High-voltage power line catches fire, leaving hundreds without power

ST. GEORGE — A fire ignited on a high-voltage power line pole causing a flash, or explosion, near the Dixie Center St. George Thursday that disrupted service for hundreds of customers for more than an hour.

High-voltage power line pole burns after catching fire near Confluence Park Thursday, St. George, Utah, July 27, 2017 | Photo by Mike Cole, St. George News

Shortly before 1 p.m., firefighters, police officers and utility repair crews  were dispatched to Confluence Park, 1850 Convention Center Drive, where a power pole had caught fire.

Upon arrival responders found that a high-voltage power line pole was arcing, flashing and burning as emergency repair crews from St. George Energy Services Department arrived and cut the power.

The fire triggered a power outage that affected approximately 600 customers in the area of Bluff Street and Dixie Drive, but services were fully restored by 2:15 p.m according to the Energy Services Department.

Firefighters were able to safely extinguish the blaze quickly, St. George Fire Capt. Rick Nelson said.

The fire may have been caused by an animal or a bird. But Nelson said that consideration is preliminary as the fire is still under investigation.

Squirrels rank No. 1 among causes of power outages, and inflict more damage to electrical grids than any other single source. As a matter of fact, an analysis going back 35 years showed that squirrels were responsible for 913 of the 1774 animal-caused disruptions to power grids across the country, according to an analysis released in April 2015 by Packet Power.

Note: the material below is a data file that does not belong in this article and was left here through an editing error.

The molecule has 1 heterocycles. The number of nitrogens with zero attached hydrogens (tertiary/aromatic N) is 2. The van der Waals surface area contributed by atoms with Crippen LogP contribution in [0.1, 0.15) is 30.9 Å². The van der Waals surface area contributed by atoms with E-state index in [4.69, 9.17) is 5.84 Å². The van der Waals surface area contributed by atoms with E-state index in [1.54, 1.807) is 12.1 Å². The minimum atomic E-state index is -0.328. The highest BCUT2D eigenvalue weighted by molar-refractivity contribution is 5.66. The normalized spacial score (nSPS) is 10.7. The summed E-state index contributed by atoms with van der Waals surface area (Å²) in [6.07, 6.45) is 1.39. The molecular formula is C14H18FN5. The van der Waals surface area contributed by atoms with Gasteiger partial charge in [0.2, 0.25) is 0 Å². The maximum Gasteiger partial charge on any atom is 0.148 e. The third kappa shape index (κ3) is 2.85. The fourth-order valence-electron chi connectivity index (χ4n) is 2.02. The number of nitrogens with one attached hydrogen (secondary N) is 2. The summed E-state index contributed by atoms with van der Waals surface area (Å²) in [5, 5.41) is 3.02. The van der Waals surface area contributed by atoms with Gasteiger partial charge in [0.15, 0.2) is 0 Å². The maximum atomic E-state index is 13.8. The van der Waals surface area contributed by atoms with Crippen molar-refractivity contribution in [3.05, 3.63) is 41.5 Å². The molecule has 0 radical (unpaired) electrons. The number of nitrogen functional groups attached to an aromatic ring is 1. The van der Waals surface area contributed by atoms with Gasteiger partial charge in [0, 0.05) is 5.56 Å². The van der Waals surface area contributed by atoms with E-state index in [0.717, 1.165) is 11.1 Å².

Electrocution is the No. 1 threat to the squirrel, and creates an arc that can ignite a fire on the power line or pole causing extensive damage to equipment as well as service interruptions. 

Birds come in at No. 2 among causes of power outages, and are responsible for nearly a quarter of all outages reported in the U.S., according to a December 2015 report by T&D World, an online publication that covers matters relating to the electric power-delivery system.

They collide with overhead structures and conductors or damage facilities which can lead to arcing, fire and even power outages.

This report is based on statements from police or other emergency responders and may not contain the full scope of findings.

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Email: cblowers@stgnews.com

Twitter: @STGnews

Copyright St. George News, SaintGeorgeUtah.com LLC, 2017, all rights reserved.

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